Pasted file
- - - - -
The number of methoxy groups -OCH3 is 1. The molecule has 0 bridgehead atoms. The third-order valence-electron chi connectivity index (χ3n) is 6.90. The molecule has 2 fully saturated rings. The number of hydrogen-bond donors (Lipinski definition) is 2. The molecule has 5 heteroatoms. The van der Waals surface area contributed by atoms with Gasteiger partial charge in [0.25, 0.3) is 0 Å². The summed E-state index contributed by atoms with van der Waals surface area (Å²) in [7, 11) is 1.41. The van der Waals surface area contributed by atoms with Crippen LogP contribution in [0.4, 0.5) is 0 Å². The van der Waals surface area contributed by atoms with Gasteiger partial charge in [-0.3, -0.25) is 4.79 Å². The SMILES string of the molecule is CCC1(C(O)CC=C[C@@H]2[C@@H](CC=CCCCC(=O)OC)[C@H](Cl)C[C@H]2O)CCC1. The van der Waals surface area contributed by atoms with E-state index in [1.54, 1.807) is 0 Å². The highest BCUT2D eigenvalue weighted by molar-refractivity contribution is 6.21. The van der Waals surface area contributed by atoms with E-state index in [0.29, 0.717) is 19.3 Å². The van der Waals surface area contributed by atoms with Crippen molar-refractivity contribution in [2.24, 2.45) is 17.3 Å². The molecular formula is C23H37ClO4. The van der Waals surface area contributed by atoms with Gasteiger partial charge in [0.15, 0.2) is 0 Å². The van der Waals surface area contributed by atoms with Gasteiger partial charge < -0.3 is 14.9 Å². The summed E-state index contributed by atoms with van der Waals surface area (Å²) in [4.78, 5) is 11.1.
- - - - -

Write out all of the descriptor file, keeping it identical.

The number of methoxy groups -OCH3 is 1. The molecule has 0 bridgehead atoms. The third-order valence-electron chi connectivity index (χ3n) is 6.90. The molecule has 2 fully saturated rings. The number of hydrogen-bond donors (Lipinski definition) is 2. The molecule has 5 heteroatoms. The van der Waals surface area contributed by atoms with Gasteiger partial charge in [0.25, 0.3) is 0 Å². The summed E-state index contributed by atoms with van der Waals surface area (Å²) in [7, 11) is 1.41. The van der Waals surface area contributed by atoms with Crippen LogP contribution in [0.4, 0.5) is 0 Å². The van der Waals surface area contributed by atoms with Gasteiger partial charge in [-0.3, -0.25) is 4.79 Å². The SMILES string of the molecule is CCC1(C(O)CC=C[C@@H]2[C@@H](CC=CCCCC(=O)OC)[C@H](Cl)C[C@H]2O)CCC1. The van der Waals surface area contributed by atoms with E-state index in [1.54, 1.807) is 0 Å². The highest BCUT2D eigenvalue weighted by molar-refractivity contribution is 6.21. The van der Waals surface area contributed by atoms with E-state index in [0.29, 0.717) is 19.3 Å². The van der Waals surface area contributed by atoms with Crippen molar-refractivity contribution in [2.24, 2.45) is 17.3 Å². The molecular formula is C23H37ClO4. The van der Waals surface area contributed by atoms with Gasteiger partial charge in [0.15, 0.2) is 0 Å². The van der Waals surface area contributed by atoms with Gasteiger partial charge < -0.3 is 14.9 Å². The summed E-state index contributed by atoms with van der Waals surface area (Å²) in [4.78, 5) is 11.1.